The war in Afghanistan has been in progress for almost eight years, two years shy of the former Soviet Union’s losing duration when they invaded the country in 1979. Today, we are finding ourselves in the same predicament as they were some twenty years later, with the only difference being the stakes are much higher with the spreading battlegrounds reaching into Pakistan with its nuclear weapons potentially falling under the Taliban’s control.
Should we be there, yes – but unfortunately we have made the same mistakes the Soviet Union committed in assuring their failure:
- The difficult terrain features Afghanistan offers to foreign armies
- The ability of small numbered Afghan troops to quickly mobilize, strike swiftly and rapidly disperse into the general populous
- Modern military technology is mostly limited to air support supremacy only
- The appearance of armed foreigners in Afghanistan has always been met with arms in the hands of the Afghans.
This last point is perhaps the most important reason of why the war is dragging on and why the U.S. has not been overwhelmingly successful in conflicts such as this before, such as: Vietnam, Lebanon, Somalia and Iraq.
The aforementioned conflicts, like Afghanistan presents itself, are fundamentally based upon religious differences among the populous and invading foreign powers, where political dissimilarities were secondary and ideological dissimilarities were a distant third.
We have all heard the saying “winning the hearts and minds”, which in my opinion is preached but never practiced; we as Americans are told this usually after our military leaders realize the conflict is going to be long and drawn out.
Our picture of the real social and economic situation in the country was insufficiently clear.
History should have been our textbook to use in the Afghan War!
As mentioned when the Soviet Union invaded the country in 1979 they in essence installed there own president, Babrak Karmal, as we did with Hamid Karzai with both presidents’ first steps rendering hopes for the problems facing their country being resolved with foreign aid and support. However, nothing new emerged and their policies that could have changed for a better attitude of a significantly increased portion of the Afghan population towards their new regime never did reach or as in today’s situation reach maturity.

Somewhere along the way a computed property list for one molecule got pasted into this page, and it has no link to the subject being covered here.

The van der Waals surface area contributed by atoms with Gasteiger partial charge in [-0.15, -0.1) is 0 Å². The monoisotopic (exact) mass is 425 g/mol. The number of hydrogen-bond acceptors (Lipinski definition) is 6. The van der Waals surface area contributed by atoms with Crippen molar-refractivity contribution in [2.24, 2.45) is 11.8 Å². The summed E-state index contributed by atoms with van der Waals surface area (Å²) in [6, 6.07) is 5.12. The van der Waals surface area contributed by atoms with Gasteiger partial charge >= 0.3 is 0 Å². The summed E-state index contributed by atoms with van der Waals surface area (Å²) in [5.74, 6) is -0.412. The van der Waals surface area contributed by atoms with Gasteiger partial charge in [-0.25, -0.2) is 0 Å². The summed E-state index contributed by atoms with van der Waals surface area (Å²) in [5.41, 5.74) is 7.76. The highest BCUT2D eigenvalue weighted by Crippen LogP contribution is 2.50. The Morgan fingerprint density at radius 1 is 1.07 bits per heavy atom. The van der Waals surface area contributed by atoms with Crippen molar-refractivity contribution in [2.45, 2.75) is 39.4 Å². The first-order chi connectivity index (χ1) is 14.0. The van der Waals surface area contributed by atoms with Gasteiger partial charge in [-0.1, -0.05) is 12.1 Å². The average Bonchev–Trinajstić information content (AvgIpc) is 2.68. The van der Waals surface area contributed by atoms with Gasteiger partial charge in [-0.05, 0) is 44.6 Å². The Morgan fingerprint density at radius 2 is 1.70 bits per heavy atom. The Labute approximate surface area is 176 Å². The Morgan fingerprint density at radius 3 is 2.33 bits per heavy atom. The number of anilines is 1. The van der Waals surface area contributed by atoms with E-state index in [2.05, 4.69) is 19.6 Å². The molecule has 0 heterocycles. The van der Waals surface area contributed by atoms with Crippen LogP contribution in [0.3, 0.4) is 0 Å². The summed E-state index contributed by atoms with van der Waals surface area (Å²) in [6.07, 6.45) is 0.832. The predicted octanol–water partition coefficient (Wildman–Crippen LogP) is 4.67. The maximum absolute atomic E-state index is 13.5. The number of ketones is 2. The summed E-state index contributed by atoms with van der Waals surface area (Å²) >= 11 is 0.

Moreover, the intensity of the internal Afghan conflict continued to grow, and the military presence was associated with forceful imposition of customs alien to the national characteristics and feelings of the Afghan people.
Both the Soviet’s and our current approach did not take into account the country’s multiple forms of economic life and other characteristics, such as tribal and religious customs. One has to admit that we as the Soviets essentially put our bets on the military solution while developing a counterrevolution with force.
As always we were acting out of our best intentions, trying to transplant the approach to which we are accustomed onto Afghan soil, and encouraging the Afghans to copy our ways. All of this did not help our cause; it bred feelings of dependency on the part of the Afghan leaders in regard to both the sphere of military operations and economic solutions.
The war in Afghanistan is continuing and our troops are engaged in extensive combat actions. Finding any way out is becoming more and more difficult as time passes.
President Obama is fully committed, as we should be, in winning this war; the reasons are straightforward and simple to understand: